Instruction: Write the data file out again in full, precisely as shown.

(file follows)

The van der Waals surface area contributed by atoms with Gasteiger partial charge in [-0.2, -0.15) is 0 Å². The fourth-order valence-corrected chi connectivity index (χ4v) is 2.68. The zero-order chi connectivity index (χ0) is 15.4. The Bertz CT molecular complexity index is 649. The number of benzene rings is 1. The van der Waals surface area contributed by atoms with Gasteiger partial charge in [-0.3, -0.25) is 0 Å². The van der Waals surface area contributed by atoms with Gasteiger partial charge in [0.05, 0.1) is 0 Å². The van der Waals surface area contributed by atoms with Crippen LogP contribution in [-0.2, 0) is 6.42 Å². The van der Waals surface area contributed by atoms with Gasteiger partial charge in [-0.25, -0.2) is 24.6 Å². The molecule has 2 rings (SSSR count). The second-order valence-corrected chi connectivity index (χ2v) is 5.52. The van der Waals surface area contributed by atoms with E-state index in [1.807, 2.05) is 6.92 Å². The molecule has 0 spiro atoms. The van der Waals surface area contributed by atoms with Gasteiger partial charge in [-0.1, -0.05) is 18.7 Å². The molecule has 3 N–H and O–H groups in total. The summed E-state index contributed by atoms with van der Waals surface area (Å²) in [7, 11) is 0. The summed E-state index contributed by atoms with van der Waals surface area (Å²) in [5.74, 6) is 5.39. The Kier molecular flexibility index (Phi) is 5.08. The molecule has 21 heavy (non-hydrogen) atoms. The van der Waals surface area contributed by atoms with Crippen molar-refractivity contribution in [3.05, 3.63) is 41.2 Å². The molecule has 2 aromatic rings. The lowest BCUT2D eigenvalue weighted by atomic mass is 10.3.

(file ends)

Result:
The van der Waals surface area contributed by atoms with Gasteiger partial charge in [-0.2, -0.15) is 0 Å². The fourth-order valence-corrected chi connectivity index (χ4v) is 2.68. The zero-order chi connectivity index (χ0) is 15.4. The Bertz CT molecular complexity index is 649. The number of benzene rings is 1. The van der Waals surface area contributed by atoms with Gasteiger partial charge in [-0.3, -0.25) is 0 Å². The van der Waals surface area contributed by atoms with Gasteiger partial charge in [0.05, 0.1) is 0 Å². The van der Waals surface area contributed by atoms with Crippen LogP contribution in [-0.2, 0) is 6.42 Å². The van der Waals surface area contributed by atoms with Gasteiger partial charge in [-0.25, -0.2) is 24.6 Å². The molecule has 2 rings (SSSR count). The second-order valence-corrected chi connectivity index (χ2v) is 5.52. The van der Waals surface area contributed by atoms with E-state index in [1.807, 2.05) is 6.92 Å². The molecule has 0 spiro atoms. The van der Waals surface area contributed by atoms with Gasteiger partial charge in [-0.1, -0.05) is 18.7 Å². The molecule has 3 N–H and O–H groups in total. The summed E-state index contributed by atoms with van der Waals surface area (Å²) in [7, 11) is 0. The summed E-state index contributed by atoms with van der Waals surface area (Å²) in [5.74, 6) is 5.39. The Kier molecular flexibility index (Phi) is 5.08. The molecule has 21 heavy (non-hydrogen) atoms. The van der Waals surface area contributed by atoms with Crippen molar-refractivity contribution in [3.05, 3.63) is 41.2 Å². The molecule has 2 aromatic rings. The lowest BCUT2D eigenvalue weighted by atomic mass is 10.3.